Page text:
The steps for making the chowder were:

1. Prep - chop onions, celery, garlic. Peel and chop sweet potatoes. (The sweet potatoes are the part that always seems to take me forever.)

2. Heat olive oil in large soup pot over medium heat. Add onions and celery and cook until softened.

3. Add garlic and cook for another minute or so (until fragrant).

4. Add sweet potatoes, coriander, paprika, sage, salt, and pepper and mix everything together well.

5. Add 7 cups of water along with the vegetable bouillon. (The recipe called for less water, but the amount of water they said didn't cover all of the sweet potatoes, probably because I used an extra one and they were huge. 7 cups of water was what it took for ours to be covered.)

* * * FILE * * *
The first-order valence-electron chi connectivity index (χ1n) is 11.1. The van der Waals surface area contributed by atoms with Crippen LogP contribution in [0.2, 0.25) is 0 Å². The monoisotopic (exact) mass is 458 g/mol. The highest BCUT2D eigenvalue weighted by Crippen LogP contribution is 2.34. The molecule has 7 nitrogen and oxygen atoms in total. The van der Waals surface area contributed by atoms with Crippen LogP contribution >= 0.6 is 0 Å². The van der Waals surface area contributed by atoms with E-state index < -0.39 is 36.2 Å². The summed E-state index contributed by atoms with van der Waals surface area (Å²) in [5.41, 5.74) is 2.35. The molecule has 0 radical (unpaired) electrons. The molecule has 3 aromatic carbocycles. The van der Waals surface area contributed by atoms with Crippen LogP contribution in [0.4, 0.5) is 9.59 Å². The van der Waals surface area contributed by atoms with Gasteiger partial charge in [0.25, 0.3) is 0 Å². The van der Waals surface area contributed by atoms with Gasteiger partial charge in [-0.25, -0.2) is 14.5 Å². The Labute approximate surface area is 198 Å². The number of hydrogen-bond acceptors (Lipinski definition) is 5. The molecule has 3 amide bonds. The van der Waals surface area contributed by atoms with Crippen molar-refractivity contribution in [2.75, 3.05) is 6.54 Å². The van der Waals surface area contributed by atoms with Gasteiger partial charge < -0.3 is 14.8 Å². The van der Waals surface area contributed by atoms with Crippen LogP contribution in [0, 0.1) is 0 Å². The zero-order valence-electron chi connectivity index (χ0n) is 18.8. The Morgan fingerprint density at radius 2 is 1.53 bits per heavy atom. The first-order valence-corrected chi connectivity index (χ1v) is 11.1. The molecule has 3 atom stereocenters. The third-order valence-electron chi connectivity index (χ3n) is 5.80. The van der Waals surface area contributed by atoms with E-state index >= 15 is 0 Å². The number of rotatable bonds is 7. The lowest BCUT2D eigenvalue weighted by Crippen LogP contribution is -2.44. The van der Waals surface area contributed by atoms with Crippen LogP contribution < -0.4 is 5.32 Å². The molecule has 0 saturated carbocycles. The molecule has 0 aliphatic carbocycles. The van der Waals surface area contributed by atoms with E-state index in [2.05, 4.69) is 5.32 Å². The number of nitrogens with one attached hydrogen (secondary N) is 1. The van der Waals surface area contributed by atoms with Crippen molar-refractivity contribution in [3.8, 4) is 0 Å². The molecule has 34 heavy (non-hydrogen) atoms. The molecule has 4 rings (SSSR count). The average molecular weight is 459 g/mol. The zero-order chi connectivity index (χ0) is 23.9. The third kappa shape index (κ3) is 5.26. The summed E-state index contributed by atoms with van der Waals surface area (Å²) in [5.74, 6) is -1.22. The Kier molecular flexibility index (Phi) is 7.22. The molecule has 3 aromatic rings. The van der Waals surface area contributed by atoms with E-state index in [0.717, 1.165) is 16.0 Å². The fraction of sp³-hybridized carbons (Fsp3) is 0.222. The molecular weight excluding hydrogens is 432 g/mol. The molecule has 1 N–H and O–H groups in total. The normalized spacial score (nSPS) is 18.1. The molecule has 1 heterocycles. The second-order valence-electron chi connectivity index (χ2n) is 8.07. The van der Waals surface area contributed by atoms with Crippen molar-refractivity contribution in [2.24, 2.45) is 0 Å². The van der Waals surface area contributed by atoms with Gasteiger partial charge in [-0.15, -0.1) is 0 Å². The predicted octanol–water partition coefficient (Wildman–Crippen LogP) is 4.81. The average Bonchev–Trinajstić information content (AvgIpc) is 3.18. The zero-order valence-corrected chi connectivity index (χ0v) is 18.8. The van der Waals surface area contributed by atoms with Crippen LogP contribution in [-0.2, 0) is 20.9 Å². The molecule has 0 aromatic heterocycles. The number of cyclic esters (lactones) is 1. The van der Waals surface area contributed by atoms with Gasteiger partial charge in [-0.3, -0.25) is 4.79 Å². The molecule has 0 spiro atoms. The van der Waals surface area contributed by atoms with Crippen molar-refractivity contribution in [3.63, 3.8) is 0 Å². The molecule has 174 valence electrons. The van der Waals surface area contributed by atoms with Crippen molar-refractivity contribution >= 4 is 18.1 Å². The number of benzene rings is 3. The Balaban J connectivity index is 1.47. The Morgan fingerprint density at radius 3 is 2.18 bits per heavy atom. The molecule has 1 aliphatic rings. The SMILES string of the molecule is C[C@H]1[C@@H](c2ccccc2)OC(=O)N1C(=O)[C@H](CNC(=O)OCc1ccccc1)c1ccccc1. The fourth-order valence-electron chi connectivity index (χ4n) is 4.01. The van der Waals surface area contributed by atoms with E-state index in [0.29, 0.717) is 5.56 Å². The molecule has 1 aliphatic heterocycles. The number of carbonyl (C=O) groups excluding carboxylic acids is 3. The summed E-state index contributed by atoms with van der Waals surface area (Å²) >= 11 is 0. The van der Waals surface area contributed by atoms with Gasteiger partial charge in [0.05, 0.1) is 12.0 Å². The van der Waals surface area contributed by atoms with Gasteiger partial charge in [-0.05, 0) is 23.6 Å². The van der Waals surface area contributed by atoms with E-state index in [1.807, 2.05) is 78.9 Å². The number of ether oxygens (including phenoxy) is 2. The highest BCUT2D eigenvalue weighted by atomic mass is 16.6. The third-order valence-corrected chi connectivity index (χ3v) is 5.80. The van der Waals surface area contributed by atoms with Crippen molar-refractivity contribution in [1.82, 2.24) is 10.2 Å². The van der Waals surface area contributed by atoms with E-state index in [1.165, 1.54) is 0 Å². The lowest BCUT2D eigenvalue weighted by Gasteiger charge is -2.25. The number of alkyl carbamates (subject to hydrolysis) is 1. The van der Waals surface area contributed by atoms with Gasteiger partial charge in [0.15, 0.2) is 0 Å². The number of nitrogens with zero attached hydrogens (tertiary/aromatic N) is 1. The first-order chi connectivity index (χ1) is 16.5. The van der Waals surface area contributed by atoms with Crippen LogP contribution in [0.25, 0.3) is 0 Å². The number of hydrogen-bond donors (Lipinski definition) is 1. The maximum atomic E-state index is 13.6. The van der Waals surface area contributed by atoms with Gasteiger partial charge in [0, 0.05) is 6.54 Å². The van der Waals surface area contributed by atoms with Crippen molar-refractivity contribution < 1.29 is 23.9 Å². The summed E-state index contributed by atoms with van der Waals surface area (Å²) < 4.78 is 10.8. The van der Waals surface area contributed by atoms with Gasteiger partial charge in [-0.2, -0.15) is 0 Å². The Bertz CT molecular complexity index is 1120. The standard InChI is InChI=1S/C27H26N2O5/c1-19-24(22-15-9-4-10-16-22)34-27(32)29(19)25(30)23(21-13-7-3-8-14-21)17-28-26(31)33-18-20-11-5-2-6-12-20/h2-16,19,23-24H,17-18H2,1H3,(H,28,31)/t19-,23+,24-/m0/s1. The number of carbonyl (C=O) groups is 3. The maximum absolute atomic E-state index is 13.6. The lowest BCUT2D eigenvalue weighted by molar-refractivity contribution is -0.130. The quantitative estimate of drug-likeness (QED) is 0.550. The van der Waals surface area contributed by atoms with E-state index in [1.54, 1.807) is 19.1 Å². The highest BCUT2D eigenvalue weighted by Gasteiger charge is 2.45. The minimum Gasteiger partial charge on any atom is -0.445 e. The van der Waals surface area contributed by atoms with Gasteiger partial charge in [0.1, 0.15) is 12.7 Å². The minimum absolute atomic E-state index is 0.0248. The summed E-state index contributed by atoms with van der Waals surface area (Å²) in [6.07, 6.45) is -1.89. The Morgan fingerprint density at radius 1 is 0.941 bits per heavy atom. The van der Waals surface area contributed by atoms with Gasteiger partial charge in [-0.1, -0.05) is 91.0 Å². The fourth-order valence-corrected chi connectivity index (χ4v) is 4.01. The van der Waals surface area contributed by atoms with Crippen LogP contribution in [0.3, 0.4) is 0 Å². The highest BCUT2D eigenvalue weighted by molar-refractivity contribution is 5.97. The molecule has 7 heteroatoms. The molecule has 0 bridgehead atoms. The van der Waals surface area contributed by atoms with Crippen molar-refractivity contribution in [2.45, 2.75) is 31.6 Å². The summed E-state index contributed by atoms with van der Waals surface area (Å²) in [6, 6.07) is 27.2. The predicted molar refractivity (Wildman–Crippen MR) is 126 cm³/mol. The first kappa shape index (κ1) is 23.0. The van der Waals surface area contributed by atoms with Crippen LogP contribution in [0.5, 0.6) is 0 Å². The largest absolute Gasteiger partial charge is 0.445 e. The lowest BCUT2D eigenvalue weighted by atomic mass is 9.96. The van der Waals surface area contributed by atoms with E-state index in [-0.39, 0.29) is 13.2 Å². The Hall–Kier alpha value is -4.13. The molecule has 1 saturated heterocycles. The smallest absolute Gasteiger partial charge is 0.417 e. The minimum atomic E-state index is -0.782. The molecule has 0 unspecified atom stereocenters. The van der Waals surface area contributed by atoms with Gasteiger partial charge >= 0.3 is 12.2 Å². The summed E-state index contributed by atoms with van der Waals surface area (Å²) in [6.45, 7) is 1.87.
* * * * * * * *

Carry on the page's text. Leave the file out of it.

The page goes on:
6. Bring to boil and then reduce heat to medium low. Cook until sweet potatoes are soft. Adjust flavors to taste.

7. Smash sweet potatoes on the side of the pot to thicken up the soup. Let cook for another 5-10 minutes after that. (This does take a while and can be kind of tedious, but we were watching a boring episode of the Walking Dead, so it was fine. The recipe instead scoops out cups of soup and purees them in a blender, but (a) I like texture in soup, (b) I didn't want to waste the blender (and didn't have the space) just for that and we don't have an immersion blender, and (c) it seemed in my head like the result would be similar but it didn't quite get as smooth even after smashing them.)

The soup was pretty good. Would it have been different and maybe a little more like chowder if I pureed it? Probably, but I was fine with it the way it was. It was relatively thick and creamy, and it was starchy, so that was chowder enough for me for the challenge without creating extra messy dishes. As far as flavor, it was pretty good. It tasted really healthy (no surprise, since it was) and the simple seasonings were nice and complementary to the sweet potatoes. We don't generally buy a ton of sweet potatoes from Costco, but if we did another time, this would be a great way to use some up.